I’ve had a ticket for gaming trade fair EGX 2016 for a while now – I actually managed to snag the very last early entry one on offer – but only just got around to booking transport and accommodation. If anybody else is planning to go (or just happens to be in the general vicinity of Birmingham regardless), I’d love to hear from you, but more on that later.
It’s been overshadowed somewhat by the fact that I’ve recently had a book launched by Unbound, but I’m still very much hoping to take up a career in the games industry. Interactive fiction has always been an interest of mine, and I already have one commercially released game to my name, but getting a steady job in the area is proving to be extremely difficult just through regular applications. There are very few positions available for writers, which is what I’d like to do in the long run, and intense competition for entry-level QA Tester roles, which is what I’m more likely to get without previous experience.
The problem is that even the easier-to-get QA jobs still put me up against people who’ll have already got their foot in the door. On paper these jobs don’t require professional experience, but in practice it seems to be an overwhelming advantage. Getting one in this way at this stage probably isn’t impossible, but it would involve a flawless application, miraculous good timing, and probably some combination of dark sorcery and a convergence of planets.
Obviously that’s no reason to pass up opportunities when they appear on the job sites, but rather than just stuffing hundreds of CVs into digital bottles and flinging them into the unfathomable oceans of the interwebs, I figure it’s worth getting out there and meeting some more people who are already doing what I’d love to myself. The Brighton Global Game Jam earlier this year was a whole lot of fun and already put me in touch with some really neat people, and if nothing else I’m hoping that EGX will be much the same in that respect.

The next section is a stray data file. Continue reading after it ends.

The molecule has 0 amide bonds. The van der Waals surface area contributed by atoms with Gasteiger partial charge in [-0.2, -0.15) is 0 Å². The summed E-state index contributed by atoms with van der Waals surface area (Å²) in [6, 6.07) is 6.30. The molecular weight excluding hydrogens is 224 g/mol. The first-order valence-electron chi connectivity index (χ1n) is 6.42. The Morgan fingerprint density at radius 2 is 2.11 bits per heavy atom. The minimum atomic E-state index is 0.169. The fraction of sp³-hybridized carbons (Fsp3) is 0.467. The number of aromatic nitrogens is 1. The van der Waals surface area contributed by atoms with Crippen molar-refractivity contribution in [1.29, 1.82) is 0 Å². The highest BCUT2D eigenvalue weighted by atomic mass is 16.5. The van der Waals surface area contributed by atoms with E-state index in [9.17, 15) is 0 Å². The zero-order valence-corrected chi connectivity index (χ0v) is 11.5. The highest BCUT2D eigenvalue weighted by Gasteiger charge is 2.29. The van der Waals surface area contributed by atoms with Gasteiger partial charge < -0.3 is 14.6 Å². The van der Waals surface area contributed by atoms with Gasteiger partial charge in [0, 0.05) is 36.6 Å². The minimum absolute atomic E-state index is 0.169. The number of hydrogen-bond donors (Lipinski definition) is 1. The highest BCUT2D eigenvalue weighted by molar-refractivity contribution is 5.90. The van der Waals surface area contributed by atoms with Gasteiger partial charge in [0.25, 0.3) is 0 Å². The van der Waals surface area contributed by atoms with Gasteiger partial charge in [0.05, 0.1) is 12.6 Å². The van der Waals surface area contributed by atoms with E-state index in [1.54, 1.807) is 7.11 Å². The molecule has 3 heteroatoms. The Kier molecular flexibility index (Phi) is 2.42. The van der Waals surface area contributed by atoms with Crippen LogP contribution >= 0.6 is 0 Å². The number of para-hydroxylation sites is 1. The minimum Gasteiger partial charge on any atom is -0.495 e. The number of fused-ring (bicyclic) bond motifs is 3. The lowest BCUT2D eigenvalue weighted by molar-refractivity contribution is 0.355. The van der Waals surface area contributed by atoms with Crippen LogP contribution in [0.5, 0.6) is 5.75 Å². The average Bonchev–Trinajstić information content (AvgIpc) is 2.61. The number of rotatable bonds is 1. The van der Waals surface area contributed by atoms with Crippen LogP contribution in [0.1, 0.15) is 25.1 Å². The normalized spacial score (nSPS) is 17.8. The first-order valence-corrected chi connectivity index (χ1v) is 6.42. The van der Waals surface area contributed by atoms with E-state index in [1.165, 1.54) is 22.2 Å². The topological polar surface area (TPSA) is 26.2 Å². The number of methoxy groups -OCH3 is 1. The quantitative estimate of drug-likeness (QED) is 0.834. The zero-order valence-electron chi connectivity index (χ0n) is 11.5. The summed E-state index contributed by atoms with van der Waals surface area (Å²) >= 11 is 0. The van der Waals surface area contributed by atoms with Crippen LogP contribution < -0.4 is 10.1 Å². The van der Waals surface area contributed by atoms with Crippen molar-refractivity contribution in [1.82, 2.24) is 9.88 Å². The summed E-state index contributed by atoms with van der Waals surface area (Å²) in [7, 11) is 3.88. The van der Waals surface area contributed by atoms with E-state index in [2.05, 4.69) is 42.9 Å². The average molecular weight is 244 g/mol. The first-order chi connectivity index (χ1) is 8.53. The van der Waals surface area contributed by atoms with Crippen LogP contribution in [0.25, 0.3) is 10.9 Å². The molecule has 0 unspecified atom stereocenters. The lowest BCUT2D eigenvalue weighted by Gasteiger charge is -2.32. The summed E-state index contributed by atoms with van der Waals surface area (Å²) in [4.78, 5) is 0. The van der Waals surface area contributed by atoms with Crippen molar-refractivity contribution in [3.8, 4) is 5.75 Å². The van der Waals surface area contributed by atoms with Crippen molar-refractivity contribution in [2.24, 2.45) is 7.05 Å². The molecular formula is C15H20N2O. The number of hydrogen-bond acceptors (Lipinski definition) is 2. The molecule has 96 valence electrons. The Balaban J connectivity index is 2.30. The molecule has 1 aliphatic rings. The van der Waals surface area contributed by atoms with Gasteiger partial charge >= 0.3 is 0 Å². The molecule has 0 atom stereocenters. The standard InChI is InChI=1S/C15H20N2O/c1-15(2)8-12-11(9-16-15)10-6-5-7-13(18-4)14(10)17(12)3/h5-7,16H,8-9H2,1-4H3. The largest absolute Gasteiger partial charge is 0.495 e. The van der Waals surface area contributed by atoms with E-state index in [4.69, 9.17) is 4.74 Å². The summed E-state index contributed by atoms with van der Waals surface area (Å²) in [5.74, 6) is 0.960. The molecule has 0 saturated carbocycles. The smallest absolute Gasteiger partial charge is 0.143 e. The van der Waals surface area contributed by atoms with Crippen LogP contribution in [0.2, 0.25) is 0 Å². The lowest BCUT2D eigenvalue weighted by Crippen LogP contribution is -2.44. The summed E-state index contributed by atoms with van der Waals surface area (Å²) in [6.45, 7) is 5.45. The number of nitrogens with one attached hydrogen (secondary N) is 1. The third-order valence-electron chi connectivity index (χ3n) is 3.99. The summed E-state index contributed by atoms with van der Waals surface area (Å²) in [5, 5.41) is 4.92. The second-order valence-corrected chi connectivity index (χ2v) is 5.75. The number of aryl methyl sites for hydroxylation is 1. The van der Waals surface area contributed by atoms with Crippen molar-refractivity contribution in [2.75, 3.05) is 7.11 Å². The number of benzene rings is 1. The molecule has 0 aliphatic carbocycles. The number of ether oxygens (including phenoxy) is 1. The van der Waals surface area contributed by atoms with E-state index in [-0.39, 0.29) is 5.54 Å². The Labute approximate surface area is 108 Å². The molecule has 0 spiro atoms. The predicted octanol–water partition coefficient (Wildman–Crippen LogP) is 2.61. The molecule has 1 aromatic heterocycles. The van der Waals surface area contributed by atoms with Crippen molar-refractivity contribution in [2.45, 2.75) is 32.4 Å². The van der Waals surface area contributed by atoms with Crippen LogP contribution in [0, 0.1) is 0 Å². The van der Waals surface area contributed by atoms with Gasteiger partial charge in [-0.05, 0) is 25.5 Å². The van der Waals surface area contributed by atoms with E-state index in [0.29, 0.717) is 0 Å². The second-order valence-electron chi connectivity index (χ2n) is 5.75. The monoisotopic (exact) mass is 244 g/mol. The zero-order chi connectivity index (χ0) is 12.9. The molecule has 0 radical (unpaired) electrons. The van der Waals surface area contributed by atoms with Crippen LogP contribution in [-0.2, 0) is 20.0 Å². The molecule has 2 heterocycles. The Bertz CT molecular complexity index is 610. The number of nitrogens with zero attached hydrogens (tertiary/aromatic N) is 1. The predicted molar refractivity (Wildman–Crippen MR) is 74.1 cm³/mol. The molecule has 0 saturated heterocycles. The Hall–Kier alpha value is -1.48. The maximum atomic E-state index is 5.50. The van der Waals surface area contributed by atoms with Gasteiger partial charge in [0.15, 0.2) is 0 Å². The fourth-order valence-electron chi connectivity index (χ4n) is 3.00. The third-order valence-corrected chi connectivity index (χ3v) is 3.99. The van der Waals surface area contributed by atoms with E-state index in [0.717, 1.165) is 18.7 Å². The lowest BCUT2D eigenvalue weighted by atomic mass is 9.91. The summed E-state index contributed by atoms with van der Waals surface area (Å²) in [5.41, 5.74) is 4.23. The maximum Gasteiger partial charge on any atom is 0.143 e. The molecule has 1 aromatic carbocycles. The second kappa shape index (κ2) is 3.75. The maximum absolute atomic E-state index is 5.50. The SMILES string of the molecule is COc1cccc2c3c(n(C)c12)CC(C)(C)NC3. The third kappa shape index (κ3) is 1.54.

Beyond that, I’m also pretty keen to see what’s being exhibited there. I understand Dishonored 2 is going to be making its debut as something members of the public can actually pick up and play, and having been hugely impressed by the first one I’m looking forward to that. If you haven’t played Dishonored, by the way, it’s like Bioshock and Deus Ex: Human Revolution had a baby and the baby had magic powers and the magic powers included teleportation and the ability to summon swarms of man-eating plague rats. Probably a hard sell for a crèche, but great fun for everybody else.
As well as the big names, however, EGX seems like an opportunity to discover some indie developers who I’m less likely to stumble across online. These are probably the people I’m most interested to talk to, since they’re more likely to be working on the kind of thing I’ve got some experience with myself, there’s a better chance there’s an opportunity to get involved with them in some capacity, and also I’ve recently found myself more impressed by small indie releases than huge AAA titles. Gone Home in particular is one of the most engrossing games I’ve ever played, while Receiver successfully implemented a mechanic I’d already written off as being totally impractical. These aren’t just games that are good in their own right: they’re games that I specifically wouldn’t expect to see come out of a huge studio, and they excel because of that.
All in all, I think EGX will be well worth turning up to. If you fancy going but don’t have tickets, they’re still available at the time of writing but are running seriously low. They’re also just single-day tickets at this point, so you’d probably have to live fairly close to Birmingham to make it worthwhile. Still, if that’s the case then there’s still a chance. I’ll be there all four days – September 22nd to 25th – so if anybody is going to be around at any point it would be great to meet up!